Bearing Capacities of Backfilled Soil from Maswtest: A Quick and Convenient Methodology
Arkaprabha Chattopadhyay, Debdeep Sarkar and Sekhar Chandra Dutta*
Department of Civil Engineering, IIT(ISM) Dhanbad, India
Submission: February 21, 2018; Published: April 24, 2018
*Corresponding author: Sekhar Chandra Dutta, Department of Civil Engineering, IIT(ISM) Dhanbad, Jharkhand, Dhanbad-826001, India, Email: email@example.com
How to cite this article: Arkaprabha Chattopadhyay, Debdeep Sarkar, Sekhar Chandra Dutta. Bearing Capacities of Backfilled Soil from Maswtest: A Quick and Convenient Methodology. Civil Eng Res J. 2018; 4(4): 555644. DOI: 10.19080/CERJ.2018.04.555644
Keywords: Maswtest; Methodology; Velocity; Load-bearing capacity
Soil characteristics through multichannel analysis of surface waves (MASW)
First introduced in GEOPHYSICS, the multichannel analysis of surface waves (MASW) method is one of the popular seismic survey methods evaluating the elastic condition (stiffness) of the ground for geotechnical engineering purposes particularly for highly heterogeneous soil like mine backfill. The demonstration of such a convenience is presented in this short article for the sake of information to the community. MASW first measures seismic surface waves generated from various types of seismic sources, such as sledge hammer or automatic drop hammer. It further analyses the propagation velocities of those surface waves. Then finally variations of shear-wave velocity (T)below the surveyed area are obtained. Shear-wave velocity (7) is one of the elastic constants and closely related to Young's modulus. Under most circumstances, V is a direct indicator of the ground stiffness which is used to derive load-bearing capacity. After a relatively simple procedure, final information is provided in 1-D, 2-D, and 3-D formats.
The test was conducted at Jagannath colliery (Talcher, Orissa, India, Latitude- 20°57’50.021”, Longitude- 85°07’57.021”) near a bore hole already the bearing capacity through which have been tested. 24 Geophones were set across bore holeat a distance of 1m apart from each other, 12 on either side of the borehole. The last geophone was connected to a trigger and the signal is induced to it by hammering. The other geophones were connected to the receivers which pass on the acquired signals due to hammering, to the geophones. The geophones then pass on the signals to the controller (installed in laptop). This controller records the signals, analyses and generates outputs accordingly. The acquisition was carried out in a compact-sized 24 channel seismograph with a 24 bit data acquisition board and USB interface for external PC.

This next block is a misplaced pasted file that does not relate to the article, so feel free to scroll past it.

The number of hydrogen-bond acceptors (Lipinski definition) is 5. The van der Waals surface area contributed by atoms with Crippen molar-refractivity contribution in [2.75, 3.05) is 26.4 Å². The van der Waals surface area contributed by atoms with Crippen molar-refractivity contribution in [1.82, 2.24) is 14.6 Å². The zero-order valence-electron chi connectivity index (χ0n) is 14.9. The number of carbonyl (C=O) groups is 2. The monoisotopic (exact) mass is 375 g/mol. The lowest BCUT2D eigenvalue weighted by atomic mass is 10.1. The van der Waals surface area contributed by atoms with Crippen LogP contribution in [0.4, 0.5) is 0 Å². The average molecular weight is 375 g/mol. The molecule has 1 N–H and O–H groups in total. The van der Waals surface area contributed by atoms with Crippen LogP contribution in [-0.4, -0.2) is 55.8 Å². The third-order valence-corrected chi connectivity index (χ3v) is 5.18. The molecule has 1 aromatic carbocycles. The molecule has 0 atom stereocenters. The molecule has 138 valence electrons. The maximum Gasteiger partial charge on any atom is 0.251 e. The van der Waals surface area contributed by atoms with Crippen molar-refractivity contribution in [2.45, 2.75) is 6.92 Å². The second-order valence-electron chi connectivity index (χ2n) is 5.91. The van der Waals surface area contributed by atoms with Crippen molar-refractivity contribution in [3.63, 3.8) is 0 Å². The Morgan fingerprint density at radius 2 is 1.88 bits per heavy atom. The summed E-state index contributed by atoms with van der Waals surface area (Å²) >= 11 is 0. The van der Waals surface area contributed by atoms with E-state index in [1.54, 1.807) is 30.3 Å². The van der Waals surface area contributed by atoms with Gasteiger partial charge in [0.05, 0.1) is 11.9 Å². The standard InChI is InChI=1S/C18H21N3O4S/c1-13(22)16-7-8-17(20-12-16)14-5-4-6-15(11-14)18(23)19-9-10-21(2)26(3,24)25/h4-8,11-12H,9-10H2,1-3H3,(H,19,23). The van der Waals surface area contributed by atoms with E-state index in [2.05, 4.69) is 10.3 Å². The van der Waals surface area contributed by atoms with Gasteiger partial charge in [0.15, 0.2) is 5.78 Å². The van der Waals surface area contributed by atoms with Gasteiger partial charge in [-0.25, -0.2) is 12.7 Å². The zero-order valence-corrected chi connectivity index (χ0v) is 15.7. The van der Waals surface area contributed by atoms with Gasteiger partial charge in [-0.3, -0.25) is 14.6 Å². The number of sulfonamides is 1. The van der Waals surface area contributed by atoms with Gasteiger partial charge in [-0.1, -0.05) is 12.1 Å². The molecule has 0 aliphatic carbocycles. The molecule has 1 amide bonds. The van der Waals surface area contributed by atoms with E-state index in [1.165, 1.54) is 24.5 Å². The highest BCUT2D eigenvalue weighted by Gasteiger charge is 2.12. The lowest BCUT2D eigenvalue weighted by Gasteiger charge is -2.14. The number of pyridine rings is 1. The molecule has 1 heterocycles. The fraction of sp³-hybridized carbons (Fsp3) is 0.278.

Analysis of the acquired data
The analysis after performing the test and acquisition of the relevant data was carried out in the software win MASW Version 7.2 which produced the following results (Figure 1 & 2).
After obtaining the shear wave velocity, the elasticity modulus of the soil was obtained from appropriate formulae. Further, the allowable bearing capacity of soil was obtained by an indirect relationship utilizing the modulus of subgrade reaction of soil. The adopted procedure is explained and enumerated as follows.
The density of the soil at Jagnnathpur site previously obtained was 2610 kg/m3 (obtained from specific gravity test). Hence density,ρ=2610kg/m3 υ=0.25. Further, from MASW dispersion curve, shear velocity vs obtained at 3m depth is 155m/s. It is known that shear wave velocity where G is the shear modulus. Hence, substituting the corresponding values the shear modulus is obtained as Further, modulus of elasticity is obtained as
From the following equation , modulus of subgrade . Again, from the same literature , another empirical relation between modulus of subgrade reaction and allowable bearing capacity can be obtained as ks=40XF.O.SXQ.A
From the above equation, considering a Factor of Safety (F.O.S) of 3 the allowable bearing capacity is obtained as Qa = 13.93t/m2 . On the other hand, the SPT test conducted in this region produced an SPT value of N~™w =14. As the width of footing > 4ft, allowable bearing capacity can be given by the equation as follows .
Qa = N/4[(B+1Vb]7k , where K =1 + 033(DB) = 133; where D is the depth from ground level to bottom of the footing in feet; B is the width of footing in feet. Hence, substituting the corresponding numerical values, K =1 + 0 33(984/3281) which gives the value as 1.10 and the allowable bearing capacity is obtained as Qa = 14 x [(32.81 +1)/32.81]2/(4 x1.10) = 16.18 t/m2 .
Comparing the bearing capacities obtained from SPT test and MASW analysis of Jagannath colliery it can be inferred that they are more or less close to each other (16.18t/m2 and 13.93t/m2) which ascertains the accuracy of the tests. Further, conducting test by MASW is less hazardous as no digging or previous preparation is needed and the test can be carried out more quickly at more than one places within a day. Thus, it may be extremely helpful for deciding the characteristics of heterogeneous soil.
The present article is a small part of the activity of Coal S&T project bearing a number EE46 sanctioned by Ministry of Coal, Government of India. Financial support rendered by them for MASW is greatly acknowledged.